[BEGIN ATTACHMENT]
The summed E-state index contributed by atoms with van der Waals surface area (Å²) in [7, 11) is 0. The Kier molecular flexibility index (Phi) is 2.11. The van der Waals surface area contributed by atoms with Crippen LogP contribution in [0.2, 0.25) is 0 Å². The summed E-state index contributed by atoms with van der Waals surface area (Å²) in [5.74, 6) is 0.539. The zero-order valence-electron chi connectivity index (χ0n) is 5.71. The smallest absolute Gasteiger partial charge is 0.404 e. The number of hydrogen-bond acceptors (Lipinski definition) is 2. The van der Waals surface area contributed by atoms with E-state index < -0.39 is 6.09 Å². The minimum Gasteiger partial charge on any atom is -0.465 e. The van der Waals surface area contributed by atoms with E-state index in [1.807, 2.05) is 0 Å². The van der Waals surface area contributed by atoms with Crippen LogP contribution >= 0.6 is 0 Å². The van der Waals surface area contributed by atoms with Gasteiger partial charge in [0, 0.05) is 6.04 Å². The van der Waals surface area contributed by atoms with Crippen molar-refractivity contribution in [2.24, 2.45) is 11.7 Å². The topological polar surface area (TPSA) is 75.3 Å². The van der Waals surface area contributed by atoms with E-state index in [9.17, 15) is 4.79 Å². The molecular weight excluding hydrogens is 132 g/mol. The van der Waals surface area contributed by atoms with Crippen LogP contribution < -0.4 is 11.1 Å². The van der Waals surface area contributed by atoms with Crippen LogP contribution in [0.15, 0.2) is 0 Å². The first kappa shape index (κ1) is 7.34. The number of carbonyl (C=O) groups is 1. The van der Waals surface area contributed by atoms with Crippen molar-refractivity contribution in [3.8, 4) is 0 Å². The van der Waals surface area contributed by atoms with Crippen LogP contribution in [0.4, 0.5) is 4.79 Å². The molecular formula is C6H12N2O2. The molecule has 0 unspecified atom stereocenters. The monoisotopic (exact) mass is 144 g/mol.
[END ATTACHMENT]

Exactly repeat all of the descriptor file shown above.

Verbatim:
The summed E-state index contributed by atoms with van der Waals surface area (Å²) in [7, 11) is 0. The Kier molecular flexibility index (Phi) is 2.11. The van der Waals surface area contributed by atoms with Crippen LogP contribution in [0.2, 0.25) is 0 Å². The summed E-state index contributed by atoms with van der Waals surface area (Å²) in [5.74, 6) is 0.539. The zero-order valence-electron chi connectivity index (χ0n) is 5.71. The smallest absolute Gasteiger partial charge is 0.404 e. The number of hydrogen-bond acceptors (Lipinski definition) is 2. The van der Waals surface area contributed by atoms with E-state index < -0.39 is 6.09 Å². The minimum Gasteiger partial charge on any atom is -0.465 e. The van der Waals surface area contributed by atoms with E-state index in [1.807, 2.05) is 0 Å². The van der Waals surface area contributed by atoms with Crippen LogP contribution >= 0.6 is 0 Å². The van der Waals surface area contributed by atoms with Gasteiger partial charge in [0, 0.05) is 6.04 Å². The van der Waals surface area contributed by atoms with Crippen molar-refractivity contribution in [2.24, 2.45) is 11.7 Å². The topological polar surface area (TPSA) is 75.3 Å². The van der Waals surface area contributed by atoms with E-state index in [9.17, 15) is 4.79 Å². The molecular weight excluding hydrogens is 132 g/mol. The van der Waals surface area contributed by atoms with Crippen LogP contribution < -0.4 is 11.1 Å². The van der Waals surface area contributed by atoms with Crippen LogP contribution in [0.15, 0.2) is 0 Å². The first kappa shape index (κ1) is 7.34. The number of carbonyl (C=O) groups is 1. The van der Waals surface area contributed by atoms with Crippen molar-refractivity contribution in [3.8, 4) is 0 Å². The van der Waals surface area contributed by atoms with Crippen LogP contribution in [0.4, 0.5) is 4.79 Å². The molecular formula is C6H12N2O2. The molecule has 0 unspecified atom stereocenters. The monoisotopic (exact) mass is 144 g/mol.